Diversity Guides

Brian McNaught's Gay & Transgender Issues in the Workplace Blog

Archive for February, 2010

The Dilemma of Being Out & Invisible

Thursday, February 25th, 2010

Perhaps a discussion of the oppression gay men and women face around the corporate water cooler seems insignificant when compared to more outrageous examples of the day: the proposed legislation in Uganda that calls for imprisonment and death for gay and HIV-positive people, the arrest of a gay couple in Malawi simply for having an engagement party, the Gestapo tactics of the Atlanta and Fort Worth police in their recent raids of gay bars in those cities, among other atrocities. Certainly in comparison to the blatant homophobia I witnessed in the workplace when I first began diversity training there 25 years ago, leaving gay people out of social discussions is far less physically and emotionally threatening. But everything is relative to the context in which it occurs. Read more…

Transgender People in the Restroom

Thursday, February 18th, 2010

Starting next year, companies that seek a perfect score on the Human Rights Campaign’s Corporate Equality Index will be required to provide health care coverage that includes the cost of sexual reassignment surgery. For many transsexual employees, such a benefit is the most compelling personal issue for them at work. For most non-transgender people, especially for women, the most compelling related issue is the use of the women’s restroom by transsexual women and cross-dressing men.

Though I can hear the collected groans of frustration from fellow transgender-friendly folks across the globe, there is no getting around the bathroom issue as it relates to gender identity (transsexuality) and gender expression (cross dressing). Read more…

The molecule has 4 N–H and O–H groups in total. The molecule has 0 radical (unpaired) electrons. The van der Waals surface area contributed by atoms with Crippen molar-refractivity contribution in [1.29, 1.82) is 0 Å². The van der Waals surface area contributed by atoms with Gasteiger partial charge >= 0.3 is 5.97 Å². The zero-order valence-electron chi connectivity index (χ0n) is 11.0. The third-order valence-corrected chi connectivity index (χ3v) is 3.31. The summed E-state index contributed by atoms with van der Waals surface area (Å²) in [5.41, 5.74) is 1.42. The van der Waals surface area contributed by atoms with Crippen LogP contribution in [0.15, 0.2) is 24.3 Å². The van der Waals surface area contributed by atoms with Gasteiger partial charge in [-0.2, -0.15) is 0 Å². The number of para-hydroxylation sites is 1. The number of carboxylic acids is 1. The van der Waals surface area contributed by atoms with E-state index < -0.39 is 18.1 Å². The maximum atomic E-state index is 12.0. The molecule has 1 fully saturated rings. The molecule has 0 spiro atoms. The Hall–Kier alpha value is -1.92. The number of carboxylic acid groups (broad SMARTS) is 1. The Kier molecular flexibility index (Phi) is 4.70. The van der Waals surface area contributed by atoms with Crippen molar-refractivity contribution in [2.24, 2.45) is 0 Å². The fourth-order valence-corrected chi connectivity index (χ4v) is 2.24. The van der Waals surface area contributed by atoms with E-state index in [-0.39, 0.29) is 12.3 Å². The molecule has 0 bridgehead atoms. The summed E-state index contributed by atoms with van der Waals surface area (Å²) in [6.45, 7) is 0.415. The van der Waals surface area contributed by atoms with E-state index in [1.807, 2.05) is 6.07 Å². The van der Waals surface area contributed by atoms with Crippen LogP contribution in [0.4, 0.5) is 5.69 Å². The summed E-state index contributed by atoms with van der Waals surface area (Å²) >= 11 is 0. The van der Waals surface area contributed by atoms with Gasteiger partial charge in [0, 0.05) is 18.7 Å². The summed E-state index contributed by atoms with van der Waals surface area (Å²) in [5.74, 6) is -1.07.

Religious Beliefs: What Do You Do in This Situation?

Thursday, February 11th, 2010

One of the most powerful tools we have to help men and women in the workplace become confident and competent in proactively including gay, lesbian, bisexual, and transgender colleagues in corporate life is reading or watching a dramatization of a typical problem and creating a good course of action.

For the next three weeks, I’m sharing scenarios that help illustrate common challenges that gay and transgender employees face in feeling truly valued. Twenty-five years ago, when we first began corporate diversity training on these issues, the unwelcoming experiences of gay and transgender people were more dramatic, such as seeing offensive graffiti in the restroom, or finding their workstation or personal property vandalized. As more and more people have put faces on being gay or transgender, the open hostility has been replaced by subtle but no less alienating behaviors. Read more…

What’s a Perfect Ally?

Thursday, February 4th, 2010

An AT&T office in Dallas recently denied a gay employee 12 weeks of leave to attend to an ailing spouse, despite a policy that allows heterosexuals to do the same. AT&T gets a 100% rating from the Human Rights Campaign (HRC) on its Corporate Equality Index (CEI) and there are many people, including perhaps some at HRC, who questioned the legitimacy of AT&T’s rating, given the fact that despite responding to the CEI survey that they did grant such leave to gay employees, they were claiming the law did not require them to do so.

AT&T has reversed itself and has granted the 12-year veteran leave to attend to the physical needs of his partner of 30 years who had suffered a debilitating stroke. Few of us will ever know what happened behind the scenes to prompt the Fortune 50 corporation to back off its initial decision, but all of us should recognize that what matters in this instance is the end result. Bryan Dickenson is on paid leave at the bedside of his beloved Bill Sugg. Read more…